19. Casino cocktail

19 Aug

The woman sighed. “I wish I had it! A little black and white house, lawns and a pool with a purple flower growing by; one could rest here.” “Oh, no, you wouldn’t,” said the young man, brutally. “You want bridge and theatres and a casino and cocktails.”

— Marion Cran, Gardens of Character (New York: Macmillan, 1940), p. 139.

The Hotel des Etrangers is not far from the Casino Muncipale. In fact, it is so close that a sprinter can lose his money at the tables, rush over and get some more at the desk, and dash back and lose that all in a few minutes.  St Rocque is proud of the Hotel des Etrangers, and justly. It has all the latest improvements, including a garden for the convenience of guests wishing to commit suicide, a first-class orchestra and cuisine, telephones in the bedrooms, and on the ground floor an up-to-date cocktail bar presided over by Gustave, late of Chez Jimmy, Paris.

— PG Wodehouse, Hot Water (London: Arrow, 2008 [1932]).

Other activities of TRH [Their Royal Highnesses Edward Prince of Wales and Prince George] in South America last week:  […] Dancing the tango at Vina del Mar’s Casino, HRH [Edward] belied advance press notices from London that he can tango. According to Chilean experts, what HRH did was something between a tango and a waltz. “This made his steps,” wrote one courteous Chilean, “quite the most unusual and newest on the floor”. Entertaining a delegation of more than 100 Cuban business leaders, Britain’s “Empire Salesman” used the American technique, served a typically hard “salesman’s cocktail”.

— “Ich Deal”, Time, 9 March 1931.

Casinos were once glamorous and rather louche places, housed in elegant villas in equally elegant resorts—Baden-Baden, Monte Carlo, Estoril—and frequented by demimondaines and SPECTRE kingpins. Nowadays they are windowless prisons with all the mystique of Birmingham airport. The high rollers may still come, but a modern casino makes most of its money from the glassy-eyed mopes in Walmart jeans feeding slot machines from the comfort of their mobility scooters.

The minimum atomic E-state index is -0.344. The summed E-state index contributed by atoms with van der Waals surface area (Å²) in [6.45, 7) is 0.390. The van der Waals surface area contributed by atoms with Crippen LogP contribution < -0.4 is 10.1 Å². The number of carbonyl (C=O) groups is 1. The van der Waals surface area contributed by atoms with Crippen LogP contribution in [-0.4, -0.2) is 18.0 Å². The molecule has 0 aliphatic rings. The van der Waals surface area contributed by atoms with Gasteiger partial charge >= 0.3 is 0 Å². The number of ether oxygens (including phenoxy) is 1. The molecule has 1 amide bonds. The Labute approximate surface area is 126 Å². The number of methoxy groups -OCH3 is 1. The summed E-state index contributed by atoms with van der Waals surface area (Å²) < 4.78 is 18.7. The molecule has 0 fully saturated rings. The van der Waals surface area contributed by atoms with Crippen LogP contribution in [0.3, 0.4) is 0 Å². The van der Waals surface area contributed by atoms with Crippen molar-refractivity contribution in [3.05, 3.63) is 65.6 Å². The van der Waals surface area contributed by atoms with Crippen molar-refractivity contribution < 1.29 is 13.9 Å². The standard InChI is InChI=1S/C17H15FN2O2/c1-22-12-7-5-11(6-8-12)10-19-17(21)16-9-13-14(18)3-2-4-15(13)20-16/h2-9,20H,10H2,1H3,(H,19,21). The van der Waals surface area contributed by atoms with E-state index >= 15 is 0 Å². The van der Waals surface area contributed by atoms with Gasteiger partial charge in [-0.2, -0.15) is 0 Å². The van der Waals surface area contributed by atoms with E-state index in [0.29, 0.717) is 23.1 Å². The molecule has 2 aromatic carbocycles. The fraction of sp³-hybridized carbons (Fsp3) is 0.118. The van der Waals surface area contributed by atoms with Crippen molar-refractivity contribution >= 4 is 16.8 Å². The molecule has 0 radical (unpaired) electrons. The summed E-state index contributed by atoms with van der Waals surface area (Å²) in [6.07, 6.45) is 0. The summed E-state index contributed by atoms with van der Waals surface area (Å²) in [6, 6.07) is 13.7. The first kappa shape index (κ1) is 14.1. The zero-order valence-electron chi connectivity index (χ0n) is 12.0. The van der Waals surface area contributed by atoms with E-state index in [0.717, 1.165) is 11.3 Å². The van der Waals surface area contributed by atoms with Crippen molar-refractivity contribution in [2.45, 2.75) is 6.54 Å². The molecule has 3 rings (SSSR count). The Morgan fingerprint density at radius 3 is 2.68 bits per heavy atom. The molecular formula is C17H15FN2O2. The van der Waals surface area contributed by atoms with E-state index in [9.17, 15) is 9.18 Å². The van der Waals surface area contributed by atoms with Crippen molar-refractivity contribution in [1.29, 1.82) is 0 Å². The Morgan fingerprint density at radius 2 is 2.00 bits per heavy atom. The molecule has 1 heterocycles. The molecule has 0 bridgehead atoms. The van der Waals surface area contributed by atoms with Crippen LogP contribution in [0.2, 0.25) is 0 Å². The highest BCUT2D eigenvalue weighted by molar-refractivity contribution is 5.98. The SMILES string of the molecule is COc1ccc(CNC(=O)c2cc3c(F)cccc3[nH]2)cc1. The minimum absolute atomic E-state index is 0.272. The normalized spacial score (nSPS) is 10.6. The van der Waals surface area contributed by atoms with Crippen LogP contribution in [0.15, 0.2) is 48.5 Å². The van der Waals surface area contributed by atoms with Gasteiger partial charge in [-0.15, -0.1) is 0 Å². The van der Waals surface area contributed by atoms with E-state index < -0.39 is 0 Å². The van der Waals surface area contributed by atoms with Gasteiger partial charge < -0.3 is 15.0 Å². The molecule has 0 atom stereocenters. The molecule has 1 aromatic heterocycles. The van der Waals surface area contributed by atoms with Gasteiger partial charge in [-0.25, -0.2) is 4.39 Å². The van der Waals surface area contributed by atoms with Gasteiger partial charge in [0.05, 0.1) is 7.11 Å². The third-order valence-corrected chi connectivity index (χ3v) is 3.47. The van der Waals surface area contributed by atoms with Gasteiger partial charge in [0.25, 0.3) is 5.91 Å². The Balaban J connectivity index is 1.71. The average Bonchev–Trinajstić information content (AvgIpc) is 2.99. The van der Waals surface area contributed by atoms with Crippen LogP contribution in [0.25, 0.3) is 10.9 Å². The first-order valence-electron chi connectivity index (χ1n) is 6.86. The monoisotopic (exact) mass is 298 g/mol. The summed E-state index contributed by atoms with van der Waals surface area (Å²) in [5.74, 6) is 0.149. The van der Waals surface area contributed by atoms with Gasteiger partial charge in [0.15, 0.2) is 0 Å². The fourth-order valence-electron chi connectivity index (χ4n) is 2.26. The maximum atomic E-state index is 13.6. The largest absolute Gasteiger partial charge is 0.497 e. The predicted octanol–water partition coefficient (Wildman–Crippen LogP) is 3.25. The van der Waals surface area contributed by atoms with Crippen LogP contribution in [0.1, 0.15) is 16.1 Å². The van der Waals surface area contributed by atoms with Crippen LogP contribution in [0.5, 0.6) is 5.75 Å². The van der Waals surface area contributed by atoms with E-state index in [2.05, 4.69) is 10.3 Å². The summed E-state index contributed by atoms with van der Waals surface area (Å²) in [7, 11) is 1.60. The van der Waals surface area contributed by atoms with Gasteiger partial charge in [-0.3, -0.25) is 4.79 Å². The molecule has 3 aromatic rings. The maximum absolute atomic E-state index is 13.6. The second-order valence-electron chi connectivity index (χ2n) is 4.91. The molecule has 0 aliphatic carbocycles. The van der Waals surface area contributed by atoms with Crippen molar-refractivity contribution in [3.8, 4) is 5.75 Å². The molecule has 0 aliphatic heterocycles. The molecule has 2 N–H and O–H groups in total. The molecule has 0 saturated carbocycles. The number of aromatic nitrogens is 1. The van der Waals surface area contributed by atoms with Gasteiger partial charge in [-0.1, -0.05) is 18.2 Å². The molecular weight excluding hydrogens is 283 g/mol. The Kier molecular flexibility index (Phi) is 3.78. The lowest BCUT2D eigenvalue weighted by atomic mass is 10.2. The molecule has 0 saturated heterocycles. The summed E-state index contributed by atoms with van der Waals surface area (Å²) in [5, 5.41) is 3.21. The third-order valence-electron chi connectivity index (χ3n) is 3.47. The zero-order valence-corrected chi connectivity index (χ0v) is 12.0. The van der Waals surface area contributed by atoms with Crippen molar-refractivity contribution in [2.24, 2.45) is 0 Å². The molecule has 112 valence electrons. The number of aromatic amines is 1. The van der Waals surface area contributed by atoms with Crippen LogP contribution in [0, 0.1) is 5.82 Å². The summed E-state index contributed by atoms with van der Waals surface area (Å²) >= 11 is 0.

Anyway, this drink, which evokes the long-lost glitz of the casino, showcases the sweeter, citrus notes of Old Tom gin. The earliest recipe, at least that I am aware of, is in Hugo Ensslin’s Recipes for Mixed Drinks, where it reads as follows:

2 dash maraschino

2 dash orange bitters

2 dash lemon juice

1 dram Old Tom Gin

Stir well in a mixing glass with cracked ice, strain and serve with a cherry.

— Hugo R. Ensslin, Recipes for Mixed Drinks (New York: Fox, 1916), p. 11.

I’m presuming “dram” is meant in the informal rather than exact sense of 1/8 fluid oz., as that would clearly be nonsense. So I went with 2 oz., which is roughly what the Savoy Cocktail Book stipulates (where the measurement is “1 glass”). Now, even rounding up slightly, since it’s rather impractical to administer dashes of some of these ingredients, we’re still left with a drink that, while perfectly pleasant, is basically a gussied-up gin and bitters. Following a more recent recipe, I upped the dose of the lemon juice and maraschino to 1/4 oz., a small adjustment, but one that brings a big improvement to the balance of flavours. (I’ve seen alternative recipes calling for as much as 1 oz. of lemon juice, but that seems deluded, irresponsible and vandalous.)

Advertisements

Leave a Reply

Fill in your details below or click an icon to log in:

WordPress.com Logo

You are commenting using your WordPress.com account. Log Out / Change )

Twitter picture

You are commenting using your Twitter account. Log Out / Change )

Facebook photo

You are commenting using your Facebook account. Log Out / Change )

Google+ photo

You are commenting using your Google+ account. Log Out / Change )

Connecting to %s

%d bloggers like this: